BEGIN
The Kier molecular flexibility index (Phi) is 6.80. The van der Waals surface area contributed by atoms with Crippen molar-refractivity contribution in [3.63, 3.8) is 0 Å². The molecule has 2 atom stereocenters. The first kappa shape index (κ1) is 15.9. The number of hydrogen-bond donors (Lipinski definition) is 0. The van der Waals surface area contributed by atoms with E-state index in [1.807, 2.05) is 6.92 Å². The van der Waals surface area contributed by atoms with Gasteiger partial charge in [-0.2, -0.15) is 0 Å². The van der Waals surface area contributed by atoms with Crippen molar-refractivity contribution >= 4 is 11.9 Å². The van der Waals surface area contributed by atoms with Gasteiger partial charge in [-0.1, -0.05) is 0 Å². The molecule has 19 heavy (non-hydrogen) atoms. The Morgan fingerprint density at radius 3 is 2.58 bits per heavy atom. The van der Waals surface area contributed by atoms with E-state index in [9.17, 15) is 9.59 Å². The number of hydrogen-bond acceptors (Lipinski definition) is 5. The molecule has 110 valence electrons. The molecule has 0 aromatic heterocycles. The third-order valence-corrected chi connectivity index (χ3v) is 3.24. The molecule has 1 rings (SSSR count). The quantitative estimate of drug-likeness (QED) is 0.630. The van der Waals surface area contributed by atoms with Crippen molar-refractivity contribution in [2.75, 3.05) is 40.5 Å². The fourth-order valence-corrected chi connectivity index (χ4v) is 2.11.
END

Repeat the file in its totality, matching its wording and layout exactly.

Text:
The Kier molecular flexibility index (Phi) is 6.80. The van der Waals surface area contributed by atoms with Crippen molar-refractivity contribution in [3.63, 3.8) is 0 Å². The molecule has 2 atom stereocenters. The first kappa shape index (κ1) is 15.9. The number of hydrogen-bond donors (Lipinski definition) is 0. The van der Waals surface area contributed by atoms with E-state index in [1.807, 2.05) is 6.92 Å². The van der Waals surface area contributed by atoms with Gasteiger partial charge in [-0.2, -0.15) is 0 Å². The van der Waals surface area contributed by atoms with Crippen molar-refractivity contribution >= 4 is 11.9 Å². The van der Waals surface area contributed by atoms with Gasteiger partial charge in [-0.1, -0.05) is 0 Å². The molecule has 19 heavy (non-hydrogen) atoms. The Morgan fingerprint density at radius 3 is 2.58 bits per heavy atom. The van der Waals surface area contributed by atoms with E-state index in [9.17, 15) is 9.59 Å². The number of hydrogen-bond acceptors (Lipinski definition) is 5. The molecule has 110 valence electrons. The molecule has 0 aromatic heterocycles. The third-order valence-corrected chi connectivity index (χ3v) is 3.24. The molecule has 1 rings (SSSR count). The quantitative estimate of drug-likeness (QED) is 0.630. The van der Waals surface area contributed by atoms with Crippen molar-refractivity contribution in [2.75, 3.05) is 40.5 Å². The fourth-order valence-corrected chi connectivity index (χ4v) is 2.11.